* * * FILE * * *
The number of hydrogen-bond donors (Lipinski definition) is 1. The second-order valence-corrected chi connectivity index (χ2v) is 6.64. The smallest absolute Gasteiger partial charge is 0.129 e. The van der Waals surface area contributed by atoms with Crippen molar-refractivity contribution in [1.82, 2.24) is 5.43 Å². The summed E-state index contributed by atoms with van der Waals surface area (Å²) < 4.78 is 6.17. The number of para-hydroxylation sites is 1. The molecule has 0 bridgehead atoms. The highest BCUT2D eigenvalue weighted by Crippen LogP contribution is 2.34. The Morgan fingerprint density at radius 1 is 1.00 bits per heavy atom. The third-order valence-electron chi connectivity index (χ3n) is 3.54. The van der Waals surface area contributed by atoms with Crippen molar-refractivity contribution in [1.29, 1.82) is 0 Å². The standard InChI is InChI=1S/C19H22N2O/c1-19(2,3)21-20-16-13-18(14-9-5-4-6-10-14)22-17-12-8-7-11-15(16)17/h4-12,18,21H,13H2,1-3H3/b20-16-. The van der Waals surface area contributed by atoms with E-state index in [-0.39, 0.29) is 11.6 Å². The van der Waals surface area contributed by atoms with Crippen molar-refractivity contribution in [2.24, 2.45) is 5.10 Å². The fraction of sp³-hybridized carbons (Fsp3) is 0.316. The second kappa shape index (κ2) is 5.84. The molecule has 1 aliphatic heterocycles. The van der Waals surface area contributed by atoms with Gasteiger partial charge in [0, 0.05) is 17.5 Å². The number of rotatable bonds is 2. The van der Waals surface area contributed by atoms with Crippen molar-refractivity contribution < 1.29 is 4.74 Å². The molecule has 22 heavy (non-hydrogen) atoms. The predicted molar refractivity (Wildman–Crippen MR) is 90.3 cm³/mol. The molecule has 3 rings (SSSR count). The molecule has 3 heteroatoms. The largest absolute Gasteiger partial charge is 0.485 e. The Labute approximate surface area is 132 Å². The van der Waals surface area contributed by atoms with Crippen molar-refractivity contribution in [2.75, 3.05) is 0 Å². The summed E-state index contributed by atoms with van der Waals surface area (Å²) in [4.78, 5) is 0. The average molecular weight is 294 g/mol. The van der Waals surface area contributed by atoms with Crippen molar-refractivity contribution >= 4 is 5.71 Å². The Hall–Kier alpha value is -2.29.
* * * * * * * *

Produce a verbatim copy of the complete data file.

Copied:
The number of hydrogen-bond donors (Lipinski definition) is 1. The second-order valence-corrected chi connectivity index (χ2v) is 6.64. The smallest absolute Gasteiger partial charge is 0.129 e. The van der Waals surface area contributed by atoms with Crippen molar-refractivity contribution in [1.82, 2.24) is 5.43 Å². The summed E-state index contributed by atoms with van der Waals surface area (Å²) < 4.78 is 6.17. The number of para-hydroxylation sites is 1. The molecule has 0 bridgehead atoms. The highest BCUT2D eigenvalue weighted by Crippen LogP contribution is 2.34. The Morgan fingerprint density at radius 1 is 1.00 bits per heavy atom. The third-order valence-electron chi connectivity index (χ3n) is 3.54. The van der Waals surface area contributed by atoms with Crippen molar-refractivity contribution in [1.29, 1.82) is 0 Å². The standard InChI is InChI=1S/C19H22N2O/c1-19(2,3)21-20-16-13-18(14-9-5-4-6-10-14)22-17-12-8-7-11-15(16)17/h4-12,18,21H,13H2,1-3H3/b20-16-. The van der Waals surface area contributed by atoms with E-state index in [-0.39, 0.29) is 11.6 Å². The van der Waals surface area contributed by atoms with Crippen molar-refractivity contribution in [2.24, 2.45) is 5.10 Å². The fraction of sp³-hybridized carbons (Fsp3) is 0.316. The second kappa shape index (κ2) is 5.84. The molecule has 1 aliphatic heterocycles. The van der Waals surface area contributed by atoms with Gasteiger partial charge in [0, 0.05) is 17.5 Å². The number of rotatable bonds is 2. The van der Waals surface area contributed by atoms with Crippen molar-refractivity contribution < 1.29 is 4.74 Å². The molecule has 22 heavy (non-hydrogen) atoms. The predicted molar refractivity (Wildman–Crippen MR) is 90.3 cm³/mol. The molecule has 3 rings (SSSR count). The molecule has 3 heteroatoms. The largest absolute Gasteiger partial charge is 0.485 e. The Labute approximate surface area is 132 Å². The van der Waals surface area contributed by atoms with Crippen molar-refractivity contribution in [2.75, 3.05) is 0 Å². The summed E-state index contributed by atoms with van der Waals surface area (Å²) in [4.78, 5) is 0. The average molecular weight is 294 g/mol. The van der Waals surface area contributed by atoms with Crippen molar-refractivity contribution >= 4 is 5.71 Å². The Hall–Kier alpha value is -2.29.